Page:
Same, same, but (very) different: reflections of a long time corporate executive on shifting to the not-for-profit sector
Have you ever considered moving from the corporate world to the not-for-profit (NFP) sector? Does an executive role creating positive social impact appeal? For me, such a move came out of the blue. Although I had been a member of United Way Australia’s Sydney Council for five years and had performed pro bono work for the organisation, I was embarking on exciting, unknown territory as interim CEO while the organisation recruited a permanent CEO.
One of the reasons I had not pursued another full-time corporate role after leaving my post as Chief Operating Officer at ING Direct was that I wanted more diversity in my work life and the space to learn new things. This presented a great opportunity to do that without long term commitment. Now, with my four month tenure as CEO coming to a close, what have I found? What is the same? And more importantly, what is different?
The most surprising thing was the tension between collaboration and competition within the NFP sector. I had not considered that organisations working towards a common social goal would also be competitors for funding, similar to the corporate world. This is an additional challenge for organisations like United Way – a ‘backbone’ organisation facilitating and working with partners to solve social problems – as in fostering genuine community ownership of social change, our brand is sometimes nowhere to be seen. Does true collaboration with communities mean forgoing acknowledgement of a NFP brand? How might that affect future funding opportunities if other organisations take a different approach?
During my short tenure as CEO, I developed an appreciation that lessons in the corporate world are sometimes not directly applicable to the NFP sector. Mutual respect is vital in corporate/NFP partnerships and many corporate executives do provide valuable mentoring and supportive advice while respecting the expertise of NFP teams in their field. With arrogance on either side though, a partnership is doomed to fail. With respect it will flourish.
One of the most challenging differences for me – which I suspect is the case for many NFP CEOs – is that I spent a lot of time on things that, in a corporate environment, I would have had support services to manage. With no HR or legal department, I became much more deeply involved in those issues. Administration too seemed to take up about 20% of my time. My appreciation for various fabulous Executive Assistants over the years was always high, but is now stellar!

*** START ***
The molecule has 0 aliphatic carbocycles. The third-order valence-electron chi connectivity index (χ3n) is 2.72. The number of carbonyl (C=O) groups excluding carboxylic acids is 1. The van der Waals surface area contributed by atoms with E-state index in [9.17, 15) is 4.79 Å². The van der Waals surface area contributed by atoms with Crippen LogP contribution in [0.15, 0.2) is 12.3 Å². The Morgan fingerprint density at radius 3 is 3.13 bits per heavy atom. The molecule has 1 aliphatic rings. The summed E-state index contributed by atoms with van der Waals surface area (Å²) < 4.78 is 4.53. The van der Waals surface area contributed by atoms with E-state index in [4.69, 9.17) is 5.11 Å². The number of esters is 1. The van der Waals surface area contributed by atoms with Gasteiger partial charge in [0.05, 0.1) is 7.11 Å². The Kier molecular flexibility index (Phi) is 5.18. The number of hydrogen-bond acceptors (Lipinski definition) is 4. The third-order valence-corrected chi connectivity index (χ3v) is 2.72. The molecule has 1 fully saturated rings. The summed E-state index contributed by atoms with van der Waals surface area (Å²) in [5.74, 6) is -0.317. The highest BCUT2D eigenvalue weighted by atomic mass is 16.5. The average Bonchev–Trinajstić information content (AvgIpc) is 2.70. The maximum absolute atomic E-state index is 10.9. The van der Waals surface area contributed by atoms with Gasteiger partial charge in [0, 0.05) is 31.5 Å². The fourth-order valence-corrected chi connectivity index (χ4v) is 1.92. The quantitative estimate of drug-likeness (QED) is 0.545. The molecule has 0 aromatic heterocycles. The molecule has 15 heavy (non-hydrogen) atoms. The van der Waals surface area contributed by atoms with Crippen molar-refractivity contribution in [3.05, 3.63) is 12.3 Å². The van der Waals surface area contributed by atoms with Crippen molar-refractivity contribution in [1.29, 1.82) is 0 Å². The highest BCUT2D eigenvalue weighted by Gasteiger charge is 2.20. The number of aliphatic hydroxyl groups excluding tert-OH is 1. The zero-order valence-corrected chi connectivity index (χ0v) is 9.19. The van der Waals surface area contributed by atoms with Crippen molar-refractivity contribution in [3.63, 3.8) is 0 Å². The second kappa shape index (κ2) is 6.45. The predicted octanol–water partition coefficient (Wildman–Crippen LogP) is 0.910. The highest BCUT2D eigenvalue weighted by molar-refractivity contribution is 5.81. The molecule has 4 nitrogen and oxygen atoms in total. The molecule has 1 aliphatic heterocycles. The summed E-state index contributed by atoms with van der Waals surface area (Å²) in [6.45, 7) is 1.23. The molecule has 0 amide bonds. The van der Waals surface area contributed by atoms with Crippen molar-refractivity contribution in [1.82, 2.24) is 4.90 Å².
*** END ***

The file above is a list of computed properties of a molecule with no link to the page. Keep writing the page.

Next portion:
In the past I would have thought “why not recruit a volunteer?” That would certainly help – but requires time to work out the role, write the job description, recruit and manage. This need and pressure – from various sources – to keep administration costs down can have a negative effect on the way senior NFP executives spend their time. Is it an effective use of limited resources to have a CEO compile Board Papers when they could been ensuring that impact initiatives are effective and funding keeps flowing? I call this ‘the donor’s dilemma’ – people and companies want their donations to go where they believe it ‘will do the most good’. That is often thought to be directly on activities ‘in community’. Sometimes this can adversely affect an NFP’s ability to keep administration costs to a minimum. But who wants to fund admin support?
One flip-side of limited funding though is there is none of the lack of clarity that can sit around roles in ‘for profit’ organisations. The high motivation level of NFP teams creating social good is impressive. Staff are truly engaged in their roles and committed to doing their very best for society. Everyone is clear that we must maximise the good we do and work with our partners to make sure that happens.
The nature of NFPs work is highly motivating and the potential to engage corporates in this work is great. I created a list of United Way’s pro bono partners and how they assist the organisation. It was a very long list, including office space, legal and financial auditing services – at a rough calculation I would estimate pro bono contributions would be worth well over $500,000 per annum. That’s in addition to a group of very talented individuals who also commit their time, resources and contacts to help us. Such generosity is not often seen in a corporate environment.
While there are many differences and some surprises, the day to day is not that different to working as an executive in a large corporate. There is still planning, leadership, working with partners, negotiating contracts and all the challenges, fun and drudgery that a senior role usually requires. The goal however, is enormously inspiring.
Have I enjoyed it? Absolutely. Would I want to do it as a long term career? I think I can contribute more as a volunteer and board member than as a hands-on CEO. When I hand over to Kevin Robbie, our new CEO, next week, I pass to him an excellent team achieving significant social good and focused on creating even more. I am looking forward to being involved and helping where I can.
My advice to corporate executives considering a shift to the NFP sector? Take the time to understand, through offering your time and expertise in a constructive manner, before you take the leap. The differences between sectors are many – both positive and negative – and you won’t have all the answers. You will certainly broaden your perspective and skills. And you will feel more motivated to get to work on Monday mornings than you ever have before, for a very good reason.
About the Author: Anne Myers became United Way Australia’s interim CEO, after a career of more than 25 years in the finance industry. She is a current Trustee of the ING Foundation, member of the Sydney Council for United Way Australia and University of New England and Advisory Board Member for TokenOne.